A time to rest

Note from Rebecca Ribnick


Just this word puts a smile on my face.

Thoughts of July’s green lawns, full gardens, and bright sunshine keeps me going during the bleakest of February days. July is the pinnacle of summer and Minnesotans tend to pack it full knowing there will be plenty of time to rest during our long winter.

Yet there is more to July than barbecues and summer sports. Recently, God drew my attention to the fact that July is the seventh month of the year.

Seven is an interesting number in the Bible.

It is the number of articles in the tabernacle, the number of times Jesus spoke on the cross, and the number of churches that received a letter in the book of Revelation. Seven often represents fullness, perfection, and rest. On the seventh day, God rested from His work of creation (Genesis 2:2-3). So too, He commanded the Israelites that the seventh day of their week and every seventh year be ones of total rest from their labor (Exodus 20:10; Leviticus 25:1-7).

While July is typically full of long days on the lake and a break from our regular schedules, this month I have been struck by God’s quiet call to rest. And it is a quiet call; rest does not beckon loudly.

Rest in July does not mean sitting idly for a month, though distraction-free time is inevitably part of it. Instead, God is inviting us to rest each part of our triune nature: spirit, soul, and body (1 Thessalonians 5:23). We know that our body rests through sleep, good food, and a change of pace. So too, many of us are familiar with the things that bring rest to our soul, be it a good book, a walk in nature, or laughing with friends. But what does it look like to rest our spirit?

Scripture is very intentional. When God lists our spirit, soul and body—in that progression—He deliberately emphasizes a divine order. When we take time to rest our spirit, then the rest we take for our soul and our body is exponentially more potent. It is like mending the holes in a leaky bucket before trying to fill it.

So the question remains, how do we find rest for our spirit?

Maybe an easier question to answer is, “What does it look for God to rest?”

When God rested on the seventh day of creation, it was not because he was tired. God is like an artist setting down his paintbrush fully satisfied after applying the final brushstroke to his masterpiece. He is not a marathoner collapsing upon crossing the finish line.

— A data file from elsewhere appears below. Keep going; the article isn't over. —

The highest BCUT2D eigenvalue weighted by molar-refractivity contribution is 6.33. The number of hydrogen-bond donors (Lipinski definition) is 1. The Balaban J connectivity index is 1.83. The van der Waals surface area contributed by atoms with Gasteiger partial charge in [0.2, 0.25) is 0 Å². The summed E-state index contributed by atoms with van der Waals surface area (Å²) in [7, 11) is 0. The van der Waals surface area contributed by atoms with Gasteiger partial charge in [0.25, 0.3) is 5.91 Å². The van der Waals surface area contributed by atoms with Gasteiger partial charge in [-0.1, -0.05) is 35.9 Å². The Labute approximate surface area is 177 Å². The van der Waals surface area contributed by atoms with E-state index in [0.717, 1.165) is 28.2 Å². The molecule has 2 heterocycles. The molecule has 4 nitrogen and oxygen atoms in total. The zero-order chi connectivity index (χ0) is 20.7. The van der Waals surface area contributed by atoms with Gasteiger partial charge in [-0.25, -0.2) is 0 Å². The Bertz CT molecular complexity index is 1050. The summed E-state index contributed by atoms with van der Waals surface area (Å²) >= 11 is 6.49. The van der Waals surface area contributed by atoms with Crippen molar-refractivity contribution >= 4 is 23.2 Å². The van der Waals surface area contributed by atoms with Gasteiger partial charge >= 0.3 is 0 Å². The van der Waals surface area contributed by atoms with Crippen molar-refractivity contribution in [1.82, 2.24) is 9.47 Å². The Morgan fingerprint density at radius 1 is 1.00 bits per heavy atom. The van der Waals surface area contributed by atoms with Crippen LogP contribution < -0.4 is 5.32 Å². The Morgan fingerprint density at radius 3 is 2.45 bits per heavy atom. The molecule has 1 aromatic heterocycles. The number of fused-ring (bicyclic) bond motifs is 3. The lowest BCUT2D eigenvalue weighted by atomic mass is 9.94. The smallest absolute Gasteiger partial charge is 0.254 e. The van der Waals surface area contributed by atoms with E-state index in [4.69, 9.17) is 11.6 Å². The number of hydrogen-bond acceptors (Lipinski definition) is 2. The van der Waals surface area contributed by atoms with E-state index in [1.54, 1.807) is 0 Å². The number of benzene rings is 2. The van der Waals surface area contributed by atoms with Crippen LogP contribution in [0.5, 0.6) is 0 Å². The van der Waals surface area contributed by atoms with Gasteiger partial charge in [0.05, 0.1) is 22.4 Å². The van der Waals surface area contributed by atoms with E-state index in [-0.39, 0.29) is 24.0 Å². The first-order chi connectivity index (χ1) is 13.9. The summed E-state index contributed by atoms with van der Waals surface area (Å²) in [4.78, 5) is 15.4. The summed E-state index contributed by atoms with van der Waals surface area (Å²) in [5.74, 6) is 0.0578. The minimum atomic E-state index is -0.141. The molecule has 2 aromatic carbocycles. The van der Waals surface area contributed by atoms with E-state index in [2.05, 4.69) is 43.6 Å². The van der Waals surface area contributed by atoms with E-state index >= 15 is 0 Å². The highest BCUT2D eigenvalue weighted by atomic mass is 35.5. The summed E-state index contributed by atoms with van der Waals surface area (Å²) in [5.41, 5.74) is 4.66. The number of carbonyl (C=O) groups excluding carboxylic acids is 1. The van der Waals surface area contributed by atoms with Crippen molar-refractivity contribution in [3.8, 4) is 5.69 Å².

I picture God stepping back after fashioning the pinnacle of His creation—humankind who perfectly reflect His image and the salvation plan already in place (Revelation 13:8)—sighing in satisfaction, and simply enjoying His work.

So too, rest is found for our spirit by stepping back and marveling in the complete perfection of God’s grace. The book of Hebrews talks about the spirit rest available to us: “For those of us who believe, faith activates the promise and we experience the realm of confident rest!” (Hebrews 4:3, PTL).

Belief is all that is necessary to step into spirit rest.

I love how the The Mirror, a Bible paraphrase, translates Hebrews 4:10: “God’s rest celebrates His finished work; whoever enters into God’s rest immediately abandons His own efforts to improve what God has already perfected.” We are fully accepted in Christ. There is nothing to do that can earn, justify or qualify for what is already fully ours. We are not just pardoned, we are reconciled. We are not just restored, we are innocent with our reputation intact. We cannot aid His salvation work, nor can we do anything to make Him love us more or less. His love for us is full, complete, and perfect.

The doorway to spirit rest is simply to take God at His Word.

This beautiful, hot month of July, I hear the Lord inviting us all to rest from Christian industry (a good thing) in favor of intimacy with the Father (a better thing). I see Him calling us to rest from trying improve upon His masterpiece work of salvation and instead step into a deeper place of trust that His work is already perfect. Like God on creation’s seventh day, this month let’s step back, sigh deeply and admire His masterpiece.

Happy summer, everyone!

With love,
Rebecca Ribnick